[rabbitmq-discuss] request for help!

Tim Fox tim.fox at jboss.com
Tue May 11 11:51:24 BST 2010

On 10/05/10 18:25, Rafael Schloming wrote:
> Tim Fox wrote:
>> On 10/05/10 16:18, Robert Godfrey wrote:
>>> Just to be clear, while this behaviour is permitted under the spec, it
>>> is not mandated that every message exchange follows this pattern.
>>> Firstly the protocol will support different reliability guarantees
>>> agreed at the link level (at most once, at least once, exactly once,
>>> etc) which will allow simpler patterns where the extra guarantees are
>>> not required.
>> I believe you can use a simpler pattern, but still retain the once 
>> and only once guarantee.
>> This is how we do it in HornetQ to give us once and only once when 
>> bridging messages from one server A to another B.
>> The sender doesn't maintain any delivery map at all. Each message has 
>> a de-duplication-id which can either be set by the client when the 
>> message was originally sent, or can be set by the server and derived 
>> from the message and node id of the sender.
>> Since the id can be derived from the message, or is already persisted 
>> as part of the message there's no need to persist it separately or 
>> maintain a map on the client side.
> The specification doesn't require you to persist the delivery-tag 
> separately. It's a perfectly valid (and expected) choice to populate 
> it from the message itself as you describe. When you do this the set 
> of unacked messages has all the necessary information to construct the 
> protocol primitives defined in the spec without maintaining a separate 
> map.
I'm a bit confused then. Section 6.10 of the spec states:

"The application upon initiating a transfer will supply the sending link 
endpoint (Sender) with the
message data and its associated delivery-tag. ** The Sender will create 
an entry in its unsettled map **"

This implies to me that the implementor needs to maintain a settled map.

But if I read your latest comment correctly, you're saying that actually 
I don't have to maintain a settled map, and the set of unacked messages 
will do fine.

Reading this chapter, it seems that it's mandating a way to implement 
once and only once.

If instead, this is just an illustration of a possible implementation, 
and in fact, implementors are free to implement once and only once in a 
simpler way and still remain AMQP compliant, I think it would be a good 
idea to make that clear in the spec.

>> The receiving node B simply maintains a circular cache of received 
>> ids (which is optionally persisted). If B sees the same 
>> de-duplication-id more than once it simply ignores the message.
> As I believe Rob already pointed out, this is all the information 
> necessary to fulfill the protocol contracts from the Receiver's side.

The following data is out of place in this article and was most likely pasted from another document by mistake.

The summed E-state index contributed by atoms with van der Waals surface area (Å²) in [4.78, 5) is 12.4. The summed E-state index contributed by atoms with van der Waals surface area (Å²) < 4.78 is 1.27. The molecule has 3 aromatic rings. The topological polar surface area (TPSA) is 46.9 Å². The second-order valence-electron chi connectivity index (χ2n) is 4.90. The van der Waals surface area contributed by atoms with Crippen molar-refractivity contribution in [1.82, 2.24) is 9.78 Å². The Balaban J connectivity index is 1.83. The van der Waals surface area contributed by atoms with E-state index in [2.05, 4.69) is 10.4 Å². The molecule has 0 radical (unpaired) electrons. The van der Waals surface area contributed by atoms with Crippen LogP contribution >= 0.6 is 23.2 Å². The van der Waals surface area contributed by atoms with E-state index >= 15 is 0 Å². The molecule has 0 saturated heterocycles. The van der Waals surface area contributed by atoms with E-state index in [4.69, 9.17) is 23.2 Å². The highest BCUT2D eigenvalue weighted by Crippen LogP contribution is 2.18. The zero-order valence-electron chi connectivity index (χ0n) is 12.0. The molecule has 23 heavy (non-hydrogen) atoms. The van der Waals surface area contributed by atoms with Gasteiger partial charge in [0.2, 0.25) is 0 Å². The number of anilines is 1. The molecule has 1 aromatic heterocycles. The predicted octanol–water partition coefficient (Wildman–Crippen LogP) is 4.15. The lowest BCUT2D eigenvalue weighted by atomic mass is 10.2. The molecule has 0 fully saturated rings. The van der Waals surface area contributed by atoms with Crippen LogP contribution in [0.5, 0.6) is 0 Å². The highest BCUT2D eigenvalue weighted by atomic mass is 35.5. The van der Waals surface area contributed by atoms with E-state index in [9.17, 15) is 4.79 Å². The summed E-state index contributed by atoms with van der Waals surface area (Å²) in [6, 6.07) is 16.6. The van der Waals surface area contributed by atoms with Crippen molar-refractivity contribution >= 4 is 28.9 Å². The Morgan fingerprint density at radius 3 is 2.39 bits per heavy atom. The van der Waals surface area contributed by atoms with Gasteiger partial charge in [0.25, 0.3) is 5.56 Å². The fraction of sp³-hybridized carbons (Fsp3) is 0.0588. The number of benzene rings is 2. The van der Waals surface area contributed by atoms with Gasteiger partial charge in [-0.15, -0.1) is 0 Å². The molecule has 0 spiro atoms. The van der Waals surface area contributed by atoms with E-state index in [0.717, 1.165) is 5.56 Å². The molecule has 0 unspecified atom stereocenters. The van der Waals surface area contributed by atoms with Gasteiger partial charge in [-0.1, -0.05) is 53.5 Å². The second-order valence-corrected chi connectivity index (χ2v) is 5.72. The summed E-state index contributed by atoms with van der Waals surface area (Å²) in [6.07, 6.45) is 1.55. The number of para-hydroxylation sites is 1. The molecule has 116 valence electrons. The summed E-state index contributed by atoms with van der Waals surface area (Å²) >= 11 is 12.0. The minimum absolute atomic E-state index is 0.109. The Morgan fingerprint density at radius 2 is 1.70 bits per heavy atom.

>> After failure, the sender can just carry on sending any unacked 
>> messages as normal and the server will reject any dups.
>> B sends acks back to A asynchronously in a different stream (so 
>> everything is pipelined for performance). When A receives the ack, 
>> then the message can be removed from storage.
>> This gives us once and only once without having the c) interaction 
>> above.
> How does B know when A has received the ack?
> If this fact is communicated on the wire, then it is equivalent to the 
> c) interaction. If this fact isn't communicated on the wire, then B is 
> making an assumption when it purges entries from its cache, and is 
> exposing itself to duplicate messages, i.e. this is only providing a 
> probabilistic exactly-once guarantee.
>> I believe it this gives us one less transfer on the wire, but more 
>> importantly one less write to storage - on the sender side.
> The c) interaction has almost no overhead since it is trivially 
> inferred from the window of unsettled deliveries which is piggybacked 
> on message transfers, however both the Sender and Receiver can short 
> circuit the full transfer interaction by indicating that a delivery is 
> settled.
> This can be done on the initial transfer if fire and 
> forget/at-most-once messaging is desired, or on the initial ack if 
> at-least-once (or probabilistic exactly-once) messaging is desired.
>> I can see that your scheme accomplishes the same goal, but it seems 
>> somewhat more complex, unless I am missing something (quite possible 
>> ;) )
> I think perhaps the key point is that the spec is defining the 
> protocol primitives and minimal semantics required for interop, but 
> not actually attempting to prescribe or proscribe a particular 
> implementation strategy. So the intention is very much to permit the 
> sort of things you're describing, but not to constrain implementations 
> to choose only those strategies.
> As I mentioned to Rob in another post, we could probably be a bit 
> clearer on this in our descriptions and examples.
> --Rafael

Sent from my BBC Micro Model B

Tim Fox

HornetQ - putting the buzz in messaging http://hornetq.org
fox at redhat.com

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